The Persuaders

No, not those "Persuaders", these ones...
(PBS embed code FAIL)

The doc may be slightly dated, but still no less relevant to understanding what lengths corporations are willing to go to when building a brand. Millions of dollars are spent hiring men like Clotaire Rapaille, Frank Luntz and Acxiom to ensure campaigns and products have the best chance of success. Between just those three players alone, it sounds like humans are ruled by reptilian drives, waiting to be told what we want to hear - and companies like Acxiom are mining, selling, and analysing our data to determine just where we are most receptive and vulnerable.

Exhibit A:  The marketing company marketing itself:
  Well ARE YOU squeezing every branding idea or key message out of all that data you've paid for?  Not sure?  
"See how others succeeded" = See successful companies, thereby reminding yourself how you're falling short.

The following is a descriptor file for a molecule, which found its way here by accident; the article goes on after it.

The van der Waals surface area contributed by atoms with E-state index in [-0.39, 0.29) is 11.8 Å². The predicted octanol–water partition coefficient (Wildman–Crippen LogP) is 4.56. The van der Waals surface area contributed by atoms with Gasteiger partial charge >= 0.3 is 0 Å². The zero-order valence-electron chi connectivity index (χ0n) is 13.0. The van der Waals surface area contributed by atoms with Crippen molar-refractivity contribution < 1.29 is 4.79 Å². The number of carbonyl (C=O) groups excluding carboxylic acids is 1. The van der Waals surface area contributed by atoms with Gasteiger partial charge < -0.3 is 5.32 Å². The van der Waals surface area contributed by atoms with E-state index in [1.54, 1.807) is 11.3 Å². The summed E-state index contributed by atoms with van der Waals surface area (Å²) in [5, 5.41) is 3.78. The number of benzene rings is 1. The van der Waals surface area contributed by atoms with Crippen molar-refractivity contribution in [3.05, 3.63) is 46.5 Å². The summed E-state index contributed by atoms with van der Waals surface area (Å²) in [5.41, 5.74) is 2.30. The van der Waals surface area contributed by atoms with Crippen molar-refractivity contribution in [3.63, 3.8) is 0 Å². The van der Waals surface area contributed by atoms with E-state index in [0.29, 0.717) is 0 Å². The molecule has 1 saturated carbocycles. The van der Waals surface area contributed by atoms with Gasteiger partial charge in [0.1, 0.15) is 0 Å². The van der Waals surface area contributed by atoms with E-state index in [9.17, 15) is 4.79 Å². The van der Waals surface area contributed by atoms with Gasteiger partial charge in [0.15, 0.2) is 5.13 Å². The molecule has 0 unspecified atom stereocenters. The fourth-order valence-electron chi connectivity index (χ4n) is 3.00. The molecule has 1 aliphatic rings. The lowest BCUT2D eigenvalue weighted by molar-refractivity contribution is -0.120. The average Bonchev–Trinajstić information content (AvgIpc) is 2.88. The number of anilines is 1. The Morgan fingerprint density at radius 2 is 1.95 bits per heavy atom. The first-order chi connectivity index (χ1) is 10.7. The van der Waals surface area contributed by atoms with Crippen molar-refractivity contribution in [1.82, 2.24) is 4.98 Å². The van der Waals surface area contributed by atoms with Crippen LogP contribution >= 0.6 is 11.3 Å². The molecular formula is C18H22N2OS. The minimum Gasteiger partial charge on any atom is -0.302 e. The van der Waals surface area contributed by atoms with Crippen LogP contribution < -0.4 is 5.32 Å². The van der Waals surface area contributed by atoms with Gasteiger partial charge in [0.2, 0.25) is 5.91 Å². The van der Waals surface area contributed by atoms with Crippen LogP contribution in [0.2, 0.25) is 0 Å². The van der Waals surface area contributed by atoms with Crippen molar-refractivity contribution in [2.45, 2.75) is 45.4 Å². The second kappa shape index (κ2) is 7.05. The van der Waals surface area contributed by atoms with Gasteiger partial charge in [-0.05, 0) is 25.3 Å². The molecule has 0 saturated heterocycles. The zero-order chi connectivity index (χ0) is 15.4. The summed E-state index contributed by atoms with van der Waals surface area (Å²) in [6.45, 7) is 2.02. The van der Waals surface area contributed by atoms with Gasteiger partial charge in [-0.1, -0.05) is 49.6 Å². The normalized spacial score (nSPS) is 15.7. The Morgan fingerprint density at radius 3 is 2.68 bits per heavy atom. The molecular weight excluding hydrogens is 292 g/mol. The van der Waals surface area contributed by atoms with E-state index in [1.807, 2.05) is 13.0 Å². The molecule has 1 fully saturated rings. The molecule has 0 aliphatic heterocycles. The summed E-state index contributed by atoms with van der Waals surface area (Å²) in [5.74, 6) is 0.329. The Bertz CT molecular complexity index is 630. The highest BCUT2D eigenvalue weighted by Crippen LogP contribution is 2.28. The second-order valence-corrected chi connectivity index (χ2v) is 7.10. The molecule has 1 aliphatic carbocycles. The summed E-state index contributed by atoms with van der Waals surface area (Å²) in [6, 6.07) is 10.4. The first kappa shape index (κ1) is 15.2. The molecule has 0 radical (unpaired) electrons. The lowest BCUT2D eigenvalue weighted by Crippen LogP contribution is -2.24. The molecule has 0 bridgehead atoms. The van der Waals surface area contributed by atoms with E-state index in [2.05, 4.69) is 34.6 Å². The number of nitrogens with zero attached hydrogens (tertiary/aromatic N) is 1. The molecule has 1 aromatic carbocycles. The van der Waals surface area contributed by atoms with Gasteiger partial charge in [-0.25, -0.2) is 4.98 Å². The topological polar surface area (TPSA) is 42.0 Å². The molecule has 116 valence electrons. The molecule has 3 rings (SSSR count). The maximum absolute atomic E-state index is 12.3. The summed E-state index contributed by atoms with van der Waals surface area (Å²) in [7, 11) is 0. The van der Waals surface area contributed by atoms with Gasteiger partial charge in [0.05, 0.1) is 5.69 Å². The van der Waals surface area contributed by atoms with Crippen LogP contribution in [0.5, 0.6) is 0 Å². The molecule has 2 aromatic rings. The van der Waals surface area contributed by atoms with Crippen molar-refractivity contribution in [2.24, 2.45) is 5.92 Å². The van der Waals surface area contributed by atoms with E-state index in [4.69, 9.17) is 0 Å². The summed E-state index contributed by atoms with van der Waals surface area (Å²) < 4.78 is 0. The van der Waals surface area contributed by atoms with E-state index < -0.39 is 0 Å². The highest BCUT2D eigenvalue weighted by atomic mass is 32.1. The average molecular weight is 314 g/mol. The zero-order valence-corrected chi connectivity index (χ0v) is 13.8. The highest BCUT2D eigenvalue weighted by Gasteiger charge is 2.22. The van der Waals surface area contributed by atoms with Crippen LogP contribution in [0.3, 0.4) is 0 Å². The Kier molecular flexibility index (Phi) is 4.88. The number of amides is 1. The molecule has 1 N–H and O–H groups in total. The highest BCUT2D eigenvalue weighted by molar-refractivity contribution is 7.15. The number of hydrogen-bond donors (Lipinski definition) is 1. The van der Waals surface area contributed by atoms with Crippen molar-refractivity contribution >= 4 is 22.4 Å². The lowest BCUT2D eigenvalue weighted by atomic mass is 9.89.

Today, being media literate is part of being a responsible citizen, it's paramount to take time to become as skeptical as possible and remain watchful for those times we might suddenly feel particularly softened, sympathetic or drawn towards a brand. As with most things that are at first glance easy to hate, of course marketing and brand building has had a bad name since No Logo became gospel for the a new generation of youth tired of pandering ads and eager to embrace counter-culture and anti-establishment ideals.

So it's worth asking: are public relations firms and advertising agencies always inherently full of evil machinations?  There are plenty of organisations such as Amnesty International who are just as seriously tapping into advanced marketing techniques to help bring their target audience to consider the issues their brand of activism needs people to take notice of.

Catching my eye with an ironic, upsetting, subtly subversive ad campaign to bring attention to human rights? It feels a bit forced, but . . . sure.

Tapping into my primal desire to avoid being ostracised to sell me some shoes?  

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